This comes after the University has received backlash for its response to the Black Lives Matter protests. Users on Twitter have responded with mentions of the University’s issues with racism, particularly regarding The Union, affiliations with Cecil Rhodes, and the rejection of the Stormzy Scholarship. The University of Oxford have delayed the publication oftheir yearly admissions and diversity data, due to be published today, in lightof current “world events”. The report gives annual detailed diversity data on university admissions. Last year, the ‘Annual Admissions and Statistical Report’ found that the 2018 intake saw an increase in the proportion of students admitted from state schools from 57.2% to 60.5%. The report aims to make data on ethnicity, age, gender, disability, economic background, education and geographic residency area more transparent in order to improve outreach efforts. Image credit: Ellie Wilkins We’re committed to supporting our community in opposing racism in all its forms, including upholding anti-racist values.— University of Oxford (@UniofOxford) June 2, 2020 “The delay also allows us more time to work on announcingour commitment to outreach through our digital outreach programmes, which arebeing delivered despite the impact of the Covid-19 pandemic and particularlythe closure of schools since March 2020.” A spokesperson for the University explained: “The University of Oxford was scheduled to publish its annual Undergraduate Admissions Report this week. However, as world events have escalated over the last ten days, it became obvious that now was not the time to share this content. In fact, some headline admissions figures have already been published, in January this year, and revealed that the University is now attracting more ethnic minority students, including Black students, than ever. Having already shared this core information, it felt deeply inappropriate to publish content that could distract from the important challenges and debate facing our society at this time and try to draw attention to our own progress on the figures. The report will therefore appear later this month. Yesterday, June 3rd, South Parks saw hundreds of protesters manifesting their solidarity with George Floyd and the Black Lives Matter movement. The HuffPost quotes the email, which reportedly reads: “Aftercareful consideration of the current world events and also learning thatCambridge will not be publishing its admissions data until late June, thedecision to postpone the release of the annual admissions statistical reporthas been taken,” the email states. “Oxford abhors racism and discrimination of any description and protecting the wellbeing of our Black and ethnic minority student and staff community is a University priority. Recent events have shone a light on imperfections everywhere, including at Oxford, and we are working hard to build towards a truly diverse community. Our admissions figures are an important indicator of our progress but we also need to guarantee an inclusive and respectful learning environment for all.” The University reassures the report will be published by the end of the month. TheHuffPost UK had access to an email circulated on Wednesday which notified staffof this delay. In this email, the university stated they felt “strongly thatthis is not the right time to share our data”, alluding to the ongoing global BlackLives Matter protests against racial injustice in response to the murder ofGeorge Floyd last week.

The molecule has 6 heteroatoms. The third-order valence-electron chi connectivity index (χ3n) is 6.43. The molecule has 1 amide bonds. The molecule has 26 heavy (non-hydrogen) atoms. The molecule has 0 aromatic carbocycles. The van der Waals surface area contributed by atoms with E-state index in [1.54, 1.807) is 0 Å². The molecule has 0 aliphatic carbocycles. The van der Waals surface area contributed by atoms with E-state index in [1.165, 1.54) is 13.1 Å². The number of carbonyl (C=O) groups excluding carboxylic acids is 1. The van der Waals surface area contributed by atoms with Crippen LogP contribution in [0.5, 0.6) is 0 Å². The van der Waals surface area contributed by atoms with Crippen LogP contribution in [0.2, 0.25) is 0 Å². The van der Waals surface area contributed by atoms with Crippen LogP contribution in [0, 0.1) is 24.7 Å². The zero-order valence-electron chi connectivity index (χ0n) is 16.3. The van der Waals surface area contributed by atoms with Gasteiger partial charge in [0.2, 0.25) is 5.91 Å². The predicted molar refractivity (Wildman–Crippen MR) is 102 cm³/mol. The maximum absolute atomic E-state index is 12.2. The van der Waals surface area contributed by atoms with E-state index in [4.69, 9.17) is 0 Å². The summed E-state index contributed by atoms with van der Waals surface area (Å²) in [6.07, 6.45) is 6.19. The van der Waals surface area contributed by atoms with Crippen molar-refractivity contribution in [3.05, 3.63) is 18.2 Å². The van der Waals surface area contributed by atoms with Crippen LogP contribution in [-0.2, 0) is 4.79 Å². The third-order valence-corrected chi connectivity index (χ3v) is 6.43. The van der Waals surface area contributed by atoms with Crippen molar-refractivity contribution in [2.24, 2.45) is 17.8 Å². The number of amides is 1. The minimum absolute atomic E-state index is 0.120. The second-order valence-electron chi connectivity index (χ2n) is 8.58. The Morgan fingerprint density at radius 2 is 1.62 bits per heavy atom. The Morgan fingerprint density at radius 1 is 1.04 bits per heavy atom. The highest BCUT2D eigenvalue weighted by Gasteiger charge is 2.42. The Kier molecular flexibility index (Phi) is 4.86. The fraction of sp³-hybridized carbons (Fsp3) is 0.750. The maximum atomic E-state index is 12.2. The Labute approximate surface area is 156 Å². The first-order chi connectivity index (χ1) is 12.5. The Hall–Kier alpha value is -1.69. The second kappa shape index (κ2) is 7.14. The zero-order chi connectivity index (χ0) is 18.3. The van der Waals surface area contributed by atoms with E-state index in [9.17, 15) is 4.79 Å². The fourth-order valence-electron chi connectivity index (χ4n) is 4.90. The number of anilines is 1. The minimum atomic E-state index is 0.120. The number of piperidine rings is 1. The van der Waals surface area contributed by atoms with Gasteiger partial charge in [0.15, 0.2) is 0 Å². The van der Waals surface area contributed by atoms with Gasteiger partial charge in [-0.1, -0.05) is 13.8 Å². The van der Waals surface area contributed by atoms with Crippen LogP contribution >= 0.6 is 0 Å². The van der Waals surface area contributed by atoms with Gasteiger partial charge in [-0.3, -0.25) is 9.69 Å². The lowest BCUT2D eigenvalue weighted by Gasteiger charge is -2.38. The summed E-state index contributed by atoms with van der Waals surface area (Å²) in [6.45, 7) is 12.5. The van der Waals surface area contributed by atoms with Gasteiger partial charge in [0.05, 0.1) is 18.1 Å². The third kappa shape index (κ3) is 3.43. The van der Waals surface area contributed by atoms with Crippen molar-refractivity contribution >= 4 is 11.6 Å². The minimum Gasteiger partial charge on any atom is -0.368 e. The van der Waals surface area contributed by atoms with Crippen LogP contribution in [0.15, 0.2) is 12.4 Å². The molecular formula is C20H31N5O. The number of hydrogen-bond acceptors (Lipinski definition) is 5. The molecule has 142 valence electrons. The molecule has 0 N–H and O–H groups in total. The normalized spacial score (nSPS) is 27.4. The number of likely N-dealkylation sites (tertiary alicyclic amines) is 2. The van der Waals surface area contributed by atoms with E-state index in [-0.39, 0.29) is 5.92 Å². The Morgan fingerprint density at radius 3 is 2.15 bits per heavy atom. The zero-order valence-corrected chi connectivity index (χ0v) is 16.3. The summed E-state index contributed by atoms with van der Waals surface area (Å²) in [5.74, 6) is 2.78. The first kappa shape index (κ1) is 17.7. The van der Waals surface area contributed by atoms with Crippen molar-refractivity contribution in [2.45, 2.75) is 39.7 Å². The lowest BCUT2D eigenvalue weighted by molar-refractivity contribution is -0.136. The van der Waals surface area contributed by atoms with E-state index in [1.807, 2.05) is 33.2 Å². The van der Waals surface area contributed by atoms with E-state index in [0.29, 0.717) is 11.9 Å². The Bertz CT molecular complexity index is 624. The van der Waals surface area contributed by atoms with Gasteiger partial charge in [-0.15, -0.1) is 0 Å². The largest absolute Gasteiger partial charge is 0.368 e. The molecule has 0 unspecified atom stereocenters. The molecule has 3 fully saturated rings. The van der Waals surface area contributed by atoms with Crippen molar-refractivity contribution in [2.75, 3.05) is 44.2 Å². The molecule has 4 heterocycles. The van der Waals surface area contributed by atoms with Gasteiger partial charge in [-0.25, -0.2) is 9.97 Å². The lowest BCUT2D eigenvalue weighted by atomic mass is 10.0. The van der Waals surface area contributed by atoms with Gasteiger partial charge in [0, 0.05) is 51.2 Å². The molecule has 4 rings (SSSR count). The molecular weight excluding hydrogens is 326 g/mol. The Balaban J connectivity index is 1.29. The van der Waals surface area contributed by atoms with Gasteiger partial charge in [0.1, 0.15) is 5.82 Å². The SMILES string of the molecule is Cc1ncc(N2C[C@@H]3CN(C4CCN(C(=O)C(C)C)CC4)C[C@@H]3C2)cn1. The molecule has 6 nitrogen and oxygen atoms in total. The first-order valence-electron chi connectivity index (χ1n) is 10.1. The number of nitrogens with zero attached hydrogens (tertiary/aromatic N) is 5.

By Lesley GrahamThe Ocean City High School girls’ basketball team used even scoring and closeout defense Wednesday to defeat the Cedar Creek Pirates, 61-25.Emma Finnegan, of Ocean City, led all scorers with 13 points.With the win, Ocean City improved to 10-3, while Cedar Creek fell to 3-11.Although the game got off to a stagnant start, the Red Raiders woke up four minutes into the first quarter to get the ball rolling. They used strong transitional passing, finding the open looks and finishing their shots.On the defensive side of the ball, Ocean City had quick hands, causing Cedar Creek to make a bad pass or put up a tough shot. “Once we got the energy going, then we did some good things. Good fast breaks and good decisions with the ball,” said Head Coach Paul Baruffi after the win. Ocean City’s Marlee Brestle (12) pushes the ball up court.At the end of the first quarter, Ocean City held an 18-7 advantage. In the second quarter, the team struggled a bit to get shots to fall, rushing some of their looks at the basket.Luckily for the Red Raiders, they played outstanding defense to counterbalance a somewhat slow quarter offensively. At the end of the first half, Ocean City led the Pirates, 30-11.Starting the second half, Ocean City used the clock to its advantage, taking time offensively to move the ball, find the open pass and execute the best shot option.Although the Pirates struggled to get their own looks at the basket due to Ocean City’s stifling defense, they didn’t go down without a fight. Despite scoring only three points in the third quarter, they rallied in the fourth to drop 11 points, finishing strong. In the fourth quarter, Ocean City had some younger players in the game who stood out with unselfish play and solid defense. The Red Raiders swarming defense led to steals in transition and they were able to convert them into easy layups on the other end. Abbey Fenton looks to the basket.Baruffi emphasized that the team’s success is due to its ability to spread the ball and play team basketball.“There have been three 1,000 point-scorers from my 18 years. There’s been a lot of great players that didn’t score 1,000 points,” he said. “That’s not my priority. We are looking to put numbers up on the banner as a team, not as an individual.” Ocean City’s Savanna Holt (23) and Abbey Fenton (35) play defense against Cedar Creek.
ENDICOTT (WBNG) — Two fans of the Dicks Sporting Goods Open gave Charles F. Johnson Elementary school in Endicott a generous donation this morning. Jeff and Eddie say it was a blessing to be able to help the children out at Charles F Johnson. The school says the donation will go towards outreach programs for the students in remote learning situations. The school is located just across the road from the En-Joie Golf Course and offers parking at a cheap rate, using the money made to fundraise for school trips and other activities for the students. Jeff Whitesel and Eddie Sheehan have been coming to the DSGO for several years and park at the school each time they come to the event. Jeff said he felt bad for how cheap the parking was compared to the prices of parking in the DC Metro area, so he began giving a little extra. Originally from the DC metro area, the pair are used to expensive parking and long walks. But at CFJ school for the DSG Open, that is not the case. “So, each year I would come up, pay my money and feel guilty and started saying, here’s a ten-dollar bill, here’s a twenty-dollar bill, keep the change,” said Whitesel. With the tournament being canceled this year due to COVID-19 the school missed out on its fundraising opportunity. So, the pair drove five hours up from Maryland to present the school with a $10,000 donation.
The 15-year-old won her final qualifier against an opponent ranked 115 places above her.Earlier Stan Wawrinka Andy Murray, Ana Ivanovic , Victoria Azarenka and Garbiñe Muguruza were all among the winners on the latest day of action in senior sections the first Grand Slam event of the year.The action in Melbourne continues until January 31st.